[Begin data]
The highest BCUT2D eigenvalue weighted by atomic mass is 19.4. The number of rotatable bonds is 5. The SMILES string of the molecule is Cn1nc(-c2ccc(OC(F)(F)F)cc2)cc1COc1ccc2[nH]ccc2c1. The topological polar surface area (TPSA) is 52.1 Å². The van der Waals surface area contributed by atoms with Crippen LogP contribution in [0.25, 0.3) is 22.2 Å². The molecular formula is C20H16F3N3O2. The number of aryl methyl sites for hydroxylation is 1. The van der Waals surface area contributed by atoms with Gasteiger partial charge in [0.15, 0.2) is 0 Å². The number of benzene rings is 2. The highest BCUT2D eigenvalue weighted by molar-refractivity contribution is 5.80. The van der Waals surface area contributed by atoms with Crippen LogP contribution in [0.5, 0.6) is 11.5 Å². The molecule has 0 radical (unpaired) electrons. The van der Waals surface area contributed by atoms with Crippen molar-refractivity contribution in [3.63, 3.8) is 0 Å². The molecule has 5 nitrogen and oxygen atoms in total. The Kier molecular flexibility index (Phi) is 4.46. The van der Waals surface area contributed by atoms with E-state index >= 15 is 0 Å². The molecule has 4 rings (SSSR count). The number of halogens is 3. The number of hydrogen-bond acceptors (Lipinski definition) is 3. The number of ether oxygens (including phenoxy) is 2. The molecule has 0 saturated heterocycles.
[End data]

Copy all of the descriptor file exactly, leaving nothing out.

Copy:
The highest BCUT2D eigenvalue weighted by atomic mass is 19.4. The number of rotatable bonds is 5. The SMILES string of the molecule is Cn1nc(-c2ccc(OC(F)(F)F)cc2)cc1COc1ccc2[nH]ccc2c1. The topological polar surface area (TPSA) is 52.1 Å². The van der Waals surface area contributed by atoms with Crippen LogP contribution in [0.25, 0.3) is 22.2 Å². The molecular formula is C20H16F3N3O2. The number of aryl methyl sites for hydroxylation is 1. The van der Waals surface area contributed by atoms with Gasteiger partial charge in [0.15, 0.2) is 0 Å². The number of benzene rings is 2. The highest BCUT2D eigenvalue weighted by molar-refractivity contribution is 5.80. The van der Waals surface area contributed by atoms with Crippen LogP contribution in [0.5, 0.6) is 11.5 Å². The molecule has 0 radical (unpaired) electrons. The van der Waals surface area contributed by atoms with Crippen molar-refractivity contribution in [3.63, 3.8) is 0 Å². The molecule has 5 nitrogen and oxygen atoms in total. The Kier molecular flexibility index (Phi) is 4.46. The van der Waals surface area contributed by atoms with E-state index >= 15 is 0 Å². The molecule has 4 rings (SSSR count). The number of halogens is 3. The number of hydrogen-bond acceptors (Lipinski definition) is 3. The number of ether oxygens (including phenoxy) is 2. The molecule has 0 saturated heterocycles.